You've got the narrative of your book ready to go, but If you are in the process of designing or self-publishing a book, figuring out what comes before and after the narrative can be confusing. Should I use a preface or a foreword? Where do I put the copyright notice? Here's the skinny on the rest of your book.
Front and Back Matter
Although this sounds a bit like something you would brush off your tie or the seat of your pants, it’s actually a publishing term that means “the stuff that goes at the beginning/end of the book.”
The front matter might include, in the following order:
- Title page. Normally the first right-hand page of the book, and contains the full title, subtitle (if there is one) and author’s name. It can also contain graphics. Sometimes a half-title page, containing only the book’s title, appears before the title page. It is up to you whether you include a half-title, but you should have at least a title page to ease the reader into your book. If your book will be sold to the general public, you will also need to include the name of the publishing company and city in which it was published (required to receive a Library of Congress control number). Each front matter section generally (with exception of the copyright page) begins on a right-hand (recto) page.
- Copyright page. This is usually the back side of the title page, a left-hand (verso) page. A copyright notice is not required to protect unauthorized use of your work (in United States copyright law, you intrinsically own the copyright of any work you have created whether or not you have registered it with the copyright office or posted a copyright notice), but you should include it in your book anyway. It only needs three things: a copyright symbol © or the word “Copyright” followed by the year in which it was printed or otherwise published, and the name of the author(s). You can, if you like, follow that by the words “All rights reserved” which basically covers everything in current U.S. copyright law. You can add a bunch of other legalese if you’re that sort, but it’s not required to protect your authorship rights.
- Dedication page (optional) is usually on the next right-hand page following the copyright page. This is usually a short dedication (“For my loving wife Mary, who brought me sandwiches every day as I was writing this book”) rather than a long list of people to thank (see Acknowledgements).
- Acknowledgements (optional) appear on the next right-hand page after the dedication page. If you wish to acknowledge people who have helped in this effort, this is the place to do it.
- Epigraph (optional). No, it’s not something written on your tombstone—an epigraph is a pertinent quotation of some sort at the beginning of the book. We rather like epigraphs, as they can quickly set a tone for your book, preparing the reader for what is to come. An epigraph should effectively reflect the overall theme of your book. It could be a quotation, a poem, song lyric, or something you heard on Oprah Winfrey, as long as it is meaningful to you and appropriate to your subject.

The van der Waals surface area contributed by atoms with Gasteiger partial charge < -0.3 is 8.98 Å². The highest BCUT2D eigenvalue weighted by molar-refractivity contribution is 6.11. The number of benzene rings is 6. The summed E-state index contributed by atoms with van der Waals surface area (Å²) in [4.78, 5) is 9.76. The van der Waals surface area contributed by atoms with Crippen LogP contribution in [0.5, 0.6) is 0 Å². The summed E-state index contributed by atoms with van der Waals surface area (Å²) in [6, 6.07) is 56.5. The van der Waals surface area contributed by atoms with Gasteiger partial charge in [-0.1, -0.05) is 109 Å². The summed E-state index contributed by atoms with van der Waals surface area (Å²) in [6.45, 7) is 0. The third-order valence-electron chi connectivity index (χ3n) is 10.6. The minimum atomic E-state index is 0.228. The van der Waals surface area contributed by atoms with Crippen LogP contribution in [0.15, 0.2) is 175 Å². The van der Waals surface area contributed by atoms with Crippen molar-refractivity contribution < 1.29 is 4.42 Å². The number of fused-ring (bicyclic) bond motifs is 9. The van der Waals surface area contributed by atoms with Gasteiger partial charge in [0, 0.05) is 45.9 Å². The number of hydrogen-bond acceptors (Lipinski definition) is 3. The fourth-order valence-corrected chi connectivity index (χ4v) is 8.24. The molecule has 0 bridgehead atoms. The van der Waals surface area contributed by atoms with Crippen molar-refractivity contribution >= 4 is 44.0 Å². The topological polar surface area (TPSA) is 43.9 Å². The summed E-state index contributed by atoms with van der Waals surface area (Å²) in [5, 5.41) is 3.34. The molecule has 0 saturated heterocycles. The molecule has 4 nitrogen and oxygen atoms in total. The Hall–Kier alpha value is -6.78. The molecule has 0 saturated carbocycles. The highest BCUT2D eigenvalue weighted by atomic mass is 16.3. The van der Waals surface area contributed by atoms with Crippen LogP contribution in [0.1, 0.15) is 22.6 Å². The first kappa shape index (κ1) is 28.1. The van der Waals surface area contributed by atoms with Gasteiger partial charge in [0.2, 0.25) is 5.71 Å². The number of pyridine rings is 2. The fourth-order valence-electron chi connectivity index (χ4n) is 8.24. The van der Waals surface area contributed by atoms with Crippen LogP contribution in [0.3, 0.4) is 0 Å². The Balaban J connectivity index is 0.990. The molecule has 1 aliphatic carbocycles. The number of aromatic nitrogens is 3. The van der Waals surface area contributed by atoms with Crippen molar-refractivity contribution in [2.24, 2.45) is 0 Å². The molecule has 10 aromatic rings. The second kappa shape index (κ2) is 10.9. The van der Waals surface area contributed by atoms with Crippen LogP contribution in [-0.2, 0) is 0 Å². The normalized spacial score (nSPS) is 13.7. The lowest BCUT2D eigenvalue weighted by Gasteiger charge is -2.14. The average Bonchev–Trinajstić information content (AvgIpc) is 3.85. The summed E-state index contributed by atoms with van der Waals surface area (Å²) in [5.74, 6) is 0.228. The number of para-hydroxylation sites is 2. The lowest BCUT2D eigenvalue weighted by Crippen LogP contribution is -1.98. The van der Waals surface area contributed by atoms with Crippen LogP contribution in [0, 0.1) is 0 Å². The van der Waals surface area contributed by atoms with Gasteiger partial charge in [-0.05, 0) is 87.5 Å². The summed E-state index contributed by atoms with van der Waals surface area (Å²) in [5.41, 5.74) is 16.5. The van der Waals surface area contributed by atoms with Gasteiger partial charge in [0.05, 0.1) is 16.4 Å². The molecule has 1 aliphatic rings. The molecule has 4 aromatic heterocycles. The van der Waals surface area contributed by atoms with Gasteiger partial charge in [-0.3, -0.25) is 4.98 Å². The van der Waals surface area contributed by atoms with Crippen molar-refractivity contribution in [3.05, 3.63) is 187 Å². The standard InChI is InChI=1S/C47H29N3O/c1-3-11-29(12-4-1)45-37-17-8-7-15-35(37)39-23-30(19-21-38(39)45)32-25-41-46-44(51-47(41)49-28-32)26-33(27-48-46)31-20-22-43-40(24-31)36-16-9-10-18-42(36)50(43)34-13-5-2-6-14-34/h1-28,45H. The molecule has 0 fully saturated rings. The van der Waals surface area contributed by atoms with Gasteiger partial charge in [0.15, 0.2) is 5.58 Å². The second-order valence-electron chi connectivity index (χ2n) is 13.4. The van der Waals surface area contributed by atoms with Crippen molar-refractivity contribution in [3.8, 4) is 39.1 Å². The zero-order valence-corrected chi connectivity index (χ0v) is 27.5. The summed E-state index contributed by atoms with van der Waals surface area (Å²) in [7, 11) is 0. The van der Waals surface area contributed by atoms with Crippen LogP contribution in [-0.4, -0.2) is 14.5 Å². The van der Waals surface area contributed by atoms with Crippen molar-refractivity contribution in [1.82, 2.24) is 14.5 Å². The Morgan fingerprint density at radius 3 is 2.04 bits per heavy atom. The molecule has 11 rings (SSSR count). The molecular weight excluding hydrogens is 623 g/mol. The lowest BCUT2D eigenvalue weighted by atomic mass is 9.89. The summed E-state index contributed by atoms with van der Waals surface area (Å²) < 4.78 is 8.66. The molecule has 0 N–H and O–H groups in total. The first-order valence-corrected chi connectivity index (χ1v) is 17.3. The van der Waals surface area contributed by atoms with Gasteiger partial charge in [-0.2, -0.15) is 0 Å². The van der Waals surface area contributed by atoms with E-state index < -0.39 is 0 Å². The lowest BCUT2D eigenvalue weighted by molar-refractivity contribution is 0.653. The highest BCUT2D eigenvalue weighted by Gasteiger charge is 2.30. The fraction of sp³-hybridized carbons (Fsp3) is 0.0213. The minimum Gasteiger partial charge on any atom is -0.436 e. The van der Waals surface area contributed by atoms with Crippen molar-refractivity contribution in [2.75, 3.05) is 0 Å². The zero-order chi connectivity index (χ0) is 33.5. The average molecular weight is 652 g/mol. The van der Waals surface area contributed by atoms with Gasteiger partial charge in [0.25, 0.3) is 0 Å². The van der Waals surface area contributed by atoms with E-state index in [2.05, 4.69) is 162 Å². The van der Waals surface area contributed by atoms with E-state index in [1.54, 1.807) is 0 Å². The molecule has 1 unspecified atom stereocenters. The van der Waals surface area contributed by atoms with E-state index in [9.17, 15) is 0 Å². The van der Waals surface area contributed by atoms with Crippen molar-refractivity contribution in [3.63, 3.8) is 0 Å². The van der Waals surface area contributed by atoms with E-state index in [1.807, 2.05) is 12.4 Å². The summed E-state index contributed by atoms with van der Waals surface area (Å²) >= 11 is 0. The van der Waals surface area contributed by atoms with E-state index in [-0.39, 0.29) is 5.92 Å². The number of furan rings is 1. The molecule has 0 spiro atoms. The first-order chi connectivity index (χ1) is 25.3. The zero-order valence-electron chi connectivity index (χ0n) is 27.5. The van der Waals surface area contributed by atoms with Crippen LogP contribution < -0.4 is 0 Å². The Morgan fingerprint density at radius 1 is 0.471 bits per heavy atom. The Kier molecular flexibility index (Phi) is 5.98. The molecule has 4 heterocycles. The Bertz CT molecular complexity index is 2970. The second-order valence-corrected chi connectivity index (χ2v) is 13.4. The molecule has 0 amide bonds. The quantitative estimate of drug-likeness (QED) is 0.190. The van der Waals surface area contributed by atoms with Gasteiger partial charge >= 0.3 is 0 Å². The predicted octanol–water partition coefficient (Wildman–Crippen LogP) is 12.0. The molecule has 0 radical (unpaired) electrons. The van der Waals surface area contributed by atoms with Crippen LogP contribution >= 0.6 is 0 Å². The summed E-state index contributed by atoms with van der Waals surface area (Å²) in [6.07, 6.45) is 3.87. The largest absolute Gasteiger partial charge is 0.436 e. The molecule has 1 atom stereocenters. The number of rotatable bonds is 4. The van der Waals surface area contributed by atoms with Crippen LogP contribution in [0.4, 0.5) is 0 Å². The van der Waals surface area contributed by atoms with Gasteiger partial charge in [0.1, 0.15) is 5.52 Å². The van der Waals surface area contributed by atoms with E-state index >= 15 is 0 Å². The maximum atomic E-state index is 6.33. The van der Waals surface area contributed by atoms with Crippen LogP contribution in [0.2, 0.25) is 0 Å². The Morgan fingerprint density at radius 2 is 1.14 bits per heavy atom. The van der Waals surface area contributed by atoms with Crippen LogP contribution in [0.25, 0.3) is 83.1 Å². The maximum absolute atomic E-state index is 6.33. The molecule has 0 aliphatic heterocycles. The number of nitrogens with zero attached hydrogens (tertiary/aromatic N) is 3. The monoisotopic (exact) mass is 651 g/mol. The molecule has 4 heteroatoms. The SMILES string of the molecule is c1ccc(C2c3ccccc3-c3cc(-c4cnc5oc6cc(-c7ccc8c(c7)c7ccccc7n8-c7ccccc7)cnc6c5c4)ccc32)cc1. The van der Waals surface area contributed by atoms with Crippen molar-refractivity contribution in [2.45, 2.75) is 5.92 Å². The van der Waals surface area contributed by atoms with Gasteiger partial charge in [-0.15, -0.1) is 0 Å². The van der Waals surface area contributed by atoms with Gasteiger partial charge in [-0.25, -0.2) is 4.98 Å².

- Table of contents will usually appear on the next recto page, although some publishers start them on a verso (left-hand) page. The title should read only “Contents” without the “Table of.” NOTE: Don’t worry about adding page numbers to your contents until the layout is complete! The page numbers will change as the book is laid out; therefore adding page numbers is one of the last things to be done before going to print.
- Foreword (optional) is a statement or introduction by someone other than the author. Because it means “a word before” it is never, ever spelled “forward.” You wouldn’t write a foreword for your own book; instead, you as author would write a:
- Preface (optional but encouraged). A preface is written by the author and can include your reasons for writing the book or some instructions to the reader (“As you read, try to put yourself in the dusty shoes of those intrepid pioneers” or “I hope my mother will forgive me for using a cuss word in Chapter 3.”) You can also combine your preface and acknowledgements. You don’t have to use the word Preface either: you can title this page “Why I Wrote This Book” or “A Few Words” or whatever you like. This is your last chance to prepare your reader for what they are about to experience.
Back matter, obviously, is the stuff that goes at the end of the book. This might include:
Appendices (optional). Appendices can be useful in a memoir if you have additional information that might be interesting to the reader but would interrupt your narrative if placed in the body of the book. Material for appendices could include a resumé, diary pages, genealogical charts, or a Toastmasters speech of which you are particularly proud. If you have more than one appendix, they can be labeled “Appendix A,” Appendix B,” and so forth, or each can have its own title.
Other back matter items could include a glossary (for foreign words, medical phrases, etc. if your memoir contains a lot of these), a bibliography (containing sources for historical research, for instance), and an index. Most of these are not needed in a personal history or memoir, but if you feel they are needed or appropriate, then by all means use them.
A word about page numbers. In traditional publishing, page numbers for the front matter appear in roman numerals. The actual first page of your book after the front matter should always start on a right-hand page and will be page 1. Page numbers can in a header at the top of the page, or at the bottom, as they are in this book. They can appear in the center of the page or near the outside margins. Headers and footers can appear with page numbers alone, or with book or chapter titles. Some page numbers even appear in the middle of the page in the outside margin. There are many styles of page numbering. Look at some printed books to see what style you like. Whatever you choose, be consistent.